I know, and he has awknowledged, that his ideas will probably not be fully realized, but he will at least help stem the massive, disgusting and growing number of abuses of power by the feds.

Take the EPA, in principle a good organization, but in practice, I've seen them nearly destroy someone's life merely because this person plowed a field (a common farming practice, which had been done on this specific field for over 80 yrs). This person was immediately treated as a federal felon and had to spend 100s of thousands of dollars he didnt have on his legal defense.

Those abuses of citizens have to stop. Central to Paul's campaign is the belief that the government should serve the people and not the other way around, which, for me at least, is a critical concept

ModeratePoli said...

First, and this is hard to say without it sounding insulting, but you are the sanest Ron Paul supporter I've ever heard. Most of his supporters talk as though he's God and I'm a fool not to see it.

I would like to see government shrink too, and I think it will have to, because Americans don't want to pay the full cost. Many of us will get our wish for smaller government.

Concerning abusive government, there are many ways to handle problems with organizations that wield their power improperly (press exposure, citizen complaint and oversight commissions, etc.) short of elimination. But with Ron Paul, we wouldn't get serious, thoughtful reform because he thinks a lot of these functions are just plain wrong. I don't think he's motivated to improve, just dismantle. That's not what I want.

J. Horne said...

ModeratePoli, thanks for taking the time to respond to comments and for being intellectually honest.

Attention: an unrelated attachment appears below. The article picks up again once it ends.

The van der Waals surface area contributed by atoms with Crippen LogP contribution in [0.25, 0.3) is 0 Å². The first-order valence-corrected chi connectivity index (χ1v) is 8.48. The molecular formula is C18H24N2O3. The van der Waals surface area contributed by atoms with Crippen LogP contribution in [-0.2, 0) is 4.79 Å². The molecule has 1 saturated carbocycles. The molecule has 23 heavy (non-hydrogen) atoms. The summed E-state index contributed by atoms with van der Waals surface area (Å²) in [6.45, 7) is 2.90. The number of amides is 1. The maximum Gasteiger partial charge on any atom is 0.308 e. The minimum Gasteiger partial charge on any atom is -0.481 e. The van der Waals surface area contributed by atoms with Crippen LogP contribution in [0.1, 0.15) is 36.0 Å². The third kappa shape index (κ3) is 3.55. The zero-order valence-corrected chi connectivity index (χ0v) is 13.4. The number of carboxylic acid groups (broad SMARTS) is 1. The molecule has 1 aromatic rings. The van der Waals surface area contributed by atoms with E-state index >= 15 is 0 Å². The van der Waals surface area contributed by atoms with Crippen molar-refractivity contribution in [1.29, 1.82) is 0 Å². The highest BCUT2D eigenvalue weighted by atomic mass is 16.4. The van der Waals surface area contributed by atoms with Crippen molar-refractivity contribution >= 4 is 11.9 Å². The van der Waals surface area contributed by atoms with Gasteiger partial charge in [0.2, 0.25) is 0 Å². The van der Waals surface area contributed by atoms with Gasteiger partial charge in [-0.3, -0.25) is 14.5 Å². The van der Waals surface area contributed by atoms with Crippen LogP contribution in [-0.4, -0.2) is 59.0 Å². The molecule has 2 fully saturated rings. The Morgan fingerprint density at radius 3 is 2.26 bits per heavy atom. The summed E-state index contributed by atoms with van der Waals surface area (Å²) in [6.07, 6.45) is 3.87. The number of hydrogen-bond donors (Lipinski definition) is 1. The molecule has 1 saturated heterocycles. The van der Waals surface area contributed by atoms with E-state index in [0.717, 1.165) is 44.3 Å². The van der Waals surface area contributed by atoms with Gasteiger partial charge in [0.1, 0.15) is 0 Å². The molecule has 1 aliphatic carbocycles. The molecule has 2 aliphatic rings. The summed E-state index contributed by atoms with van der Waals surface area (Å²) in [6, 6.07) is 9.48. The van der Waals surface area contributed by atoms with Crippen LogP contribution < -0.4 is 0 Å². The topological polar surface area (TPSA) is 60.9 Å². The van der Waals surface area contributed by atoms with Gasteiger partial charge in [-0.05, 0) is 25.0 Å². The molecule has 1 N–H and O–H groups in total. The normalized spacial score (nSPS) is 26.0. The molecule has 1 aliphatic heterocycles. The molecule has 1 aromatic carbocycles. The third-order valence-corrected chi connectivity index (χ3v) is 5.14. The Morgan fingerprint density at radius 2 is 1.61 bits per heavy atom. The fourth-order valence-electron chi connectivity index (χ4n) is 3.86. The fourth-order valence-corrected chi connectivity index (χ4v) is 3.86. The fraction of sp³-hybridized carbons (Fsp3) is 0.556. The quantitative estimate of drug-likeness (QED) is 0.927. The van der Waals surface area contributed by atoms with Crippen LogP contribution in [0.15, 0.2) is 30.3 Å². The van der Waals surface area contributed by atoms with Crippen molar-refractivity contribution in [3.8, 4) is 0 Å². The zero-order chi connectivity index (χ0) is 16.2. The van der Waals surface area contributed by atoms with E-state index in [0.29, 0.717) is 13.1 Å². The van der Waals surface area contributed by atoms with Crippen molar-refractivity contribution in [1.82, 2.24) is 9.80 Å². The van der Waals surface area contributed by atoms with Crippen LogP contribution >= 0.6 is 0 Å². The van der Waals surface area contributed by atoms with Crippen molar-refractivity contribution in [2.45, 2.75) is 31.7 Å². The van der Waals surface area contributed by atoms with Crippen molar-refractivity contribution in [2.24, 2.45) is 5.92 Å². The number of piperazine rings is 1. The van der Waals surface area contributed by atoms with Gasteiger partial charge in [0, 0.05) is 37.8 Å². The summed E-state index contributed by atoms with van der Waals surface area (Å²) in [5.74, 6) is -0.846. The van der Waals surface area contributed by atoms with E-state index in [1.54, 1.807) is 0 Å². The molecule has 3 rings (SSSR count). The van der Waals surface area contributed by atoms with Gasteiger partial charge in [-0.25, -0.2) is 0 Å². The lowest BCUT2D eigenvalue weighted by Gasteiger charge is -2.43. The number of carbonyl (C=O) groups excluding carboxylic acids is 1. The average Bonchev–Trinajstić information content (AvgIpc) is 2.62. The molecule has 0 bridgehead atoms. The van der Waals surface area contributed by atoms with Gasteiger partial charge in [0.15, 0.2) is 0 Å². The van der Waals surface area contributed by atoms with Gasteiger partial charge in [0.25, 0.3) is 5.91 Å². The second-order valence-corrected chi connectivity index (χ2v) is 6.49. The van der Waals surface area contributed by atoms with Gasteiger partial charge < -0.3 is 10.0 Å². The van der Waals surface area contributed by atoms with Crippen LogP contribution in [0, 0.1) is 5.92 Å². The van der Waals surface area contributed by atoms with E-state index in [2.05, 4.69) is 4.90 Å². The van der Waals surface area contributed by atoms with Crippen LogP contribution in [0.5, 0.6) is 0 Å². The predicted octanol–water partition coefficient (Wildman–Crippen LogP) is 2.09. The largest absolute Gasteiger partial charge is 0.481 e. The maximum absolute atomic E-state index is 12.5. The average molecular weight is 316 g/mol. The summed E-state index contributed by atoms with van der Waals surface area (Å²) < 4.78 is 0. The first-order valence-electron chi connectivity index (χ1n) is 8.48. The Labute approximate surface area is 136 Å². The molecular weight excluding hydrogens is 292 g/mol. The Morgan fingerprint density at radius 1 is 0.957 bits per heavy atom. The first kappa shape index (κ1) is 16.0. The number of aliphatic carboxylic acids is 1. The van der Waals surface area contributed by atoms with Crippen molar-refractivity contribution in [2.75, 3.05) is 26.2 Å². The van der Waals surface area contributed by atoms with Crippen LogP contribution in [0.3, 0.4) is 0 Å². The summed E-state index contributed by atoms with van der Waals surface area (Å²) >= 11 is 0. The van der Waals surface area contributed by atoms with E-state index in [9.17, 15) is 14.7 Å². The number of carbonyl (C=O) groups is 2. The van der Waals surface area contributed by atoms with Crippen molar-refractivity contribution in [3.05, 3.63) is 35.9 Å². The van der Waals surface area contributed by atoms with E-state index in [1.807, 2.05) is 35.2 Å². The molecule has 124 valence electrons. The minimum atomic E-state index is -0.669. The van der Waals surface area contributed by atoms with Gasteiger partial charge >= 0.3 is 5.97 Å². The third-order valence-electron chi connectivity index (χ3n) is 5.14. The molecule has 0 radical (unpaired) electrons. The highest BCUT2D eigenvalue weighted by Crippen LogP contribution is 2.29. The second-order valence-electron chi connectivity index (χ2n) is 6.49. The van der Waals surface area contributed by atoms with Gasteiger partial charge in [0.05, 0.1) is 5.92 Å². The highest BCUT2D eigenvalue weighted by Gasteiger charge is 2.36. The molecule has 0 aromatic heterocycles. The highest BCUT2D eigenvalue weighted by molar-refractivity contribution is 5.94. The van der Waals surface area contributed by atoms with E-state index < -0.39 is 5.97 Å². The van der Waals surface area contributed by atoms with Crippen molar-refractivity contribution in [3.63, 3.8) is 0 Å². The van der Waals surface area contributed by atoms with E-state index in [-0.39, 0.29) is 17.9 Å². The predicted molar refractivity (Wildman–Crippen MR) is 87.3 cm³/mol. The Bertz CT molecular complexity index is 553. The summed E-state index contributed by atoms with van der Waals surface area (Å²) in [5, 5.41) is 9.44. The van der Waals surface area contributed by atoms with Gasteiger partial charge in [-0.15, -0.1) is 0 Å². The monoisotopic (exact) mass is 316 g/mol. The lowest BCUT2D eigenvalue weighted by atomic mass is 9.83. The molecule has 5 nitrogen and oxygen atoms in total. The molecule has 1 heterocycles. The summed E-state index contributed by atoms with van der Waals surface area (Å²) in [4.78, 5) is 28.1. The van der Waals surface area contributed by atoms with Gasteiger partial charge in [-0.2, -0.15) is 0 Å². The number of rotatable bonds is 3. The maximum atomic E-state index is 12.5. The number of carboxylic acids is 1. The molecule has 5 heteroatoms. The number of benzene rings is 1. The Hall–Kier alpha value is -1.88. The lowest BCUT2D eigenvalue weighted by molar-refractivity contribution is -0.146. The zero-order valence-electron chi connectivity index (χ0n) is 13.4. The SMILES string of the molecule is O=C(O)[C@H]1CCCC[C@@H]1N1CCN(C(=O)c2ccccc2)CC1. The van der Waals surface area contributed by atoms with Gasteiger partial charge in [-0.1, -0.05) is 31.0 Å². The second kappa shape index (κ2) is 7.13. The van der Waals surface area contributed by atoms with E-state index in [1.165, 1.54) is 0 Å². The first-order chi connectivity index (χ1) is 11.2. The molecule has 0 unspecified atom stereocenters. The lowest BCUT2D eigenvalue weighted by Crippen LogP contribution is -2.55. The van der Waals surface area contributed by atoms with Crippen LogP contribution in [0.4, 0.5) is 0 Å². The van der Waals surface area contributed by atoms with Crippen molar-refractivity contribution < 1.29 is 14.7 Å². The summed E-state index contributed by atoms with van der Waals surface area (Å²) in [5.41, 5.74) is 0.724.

Ron Paul deems the EPA unnecessary because the aim of having a livable earth could be achieved with the strict enforcement of property laws. Thus, one can do what he wants with his land, but if those actions negatively impact someone outside of that land, the landowner is liable for the damages and must immediately cease the damaging action. This would make contamination of water supplies and excessive pollution of the air criminal acts without needing a huge, inefficient gov't bureaucracy.

ModeratePoli said...

Ron Paul's vision of how environmental protection can work is perhaps his weakest argument. If all we have are the courts, here are some likely results:

No federal inspectors, so industries can dump easily on the sly.

Little money for health research, so it's hard to know what pollutants are hurting us.

When people are injured, there are huge, expensive hurdles to finding what caused it and proving it.

If caught, industries can claim many things: they didn't do it, it's impossible to sort out the effects from the exposure they don't admit causing from all the other exposures, the losses of use of public resources (clean air, clean water) don't have a high enough price tag unless someone is actually killed or disabled.

Industries may find it cost effective to pay damages rather than clean up. (Or are you saying this wouldn't be allowed?)

Wildlife and wild environments don't have standing in court, so dumping poisons in unpopulated areas or the oceans is economically sensible.

This is how I see environment protection (not) working under Paul's scenario. It can be even worse with air pollution and food-borne pathogens, where it's much harder to identify the source. This is why I'd like to stick with the EPA and reform it.

Also, doesn't Paul's vision just move regulation into the courts, not generally known for consistent or speedy results?

@Joshua, thank you for participating in the discussion. Please take some time to think through the questions I've brought up.

Anonymous said...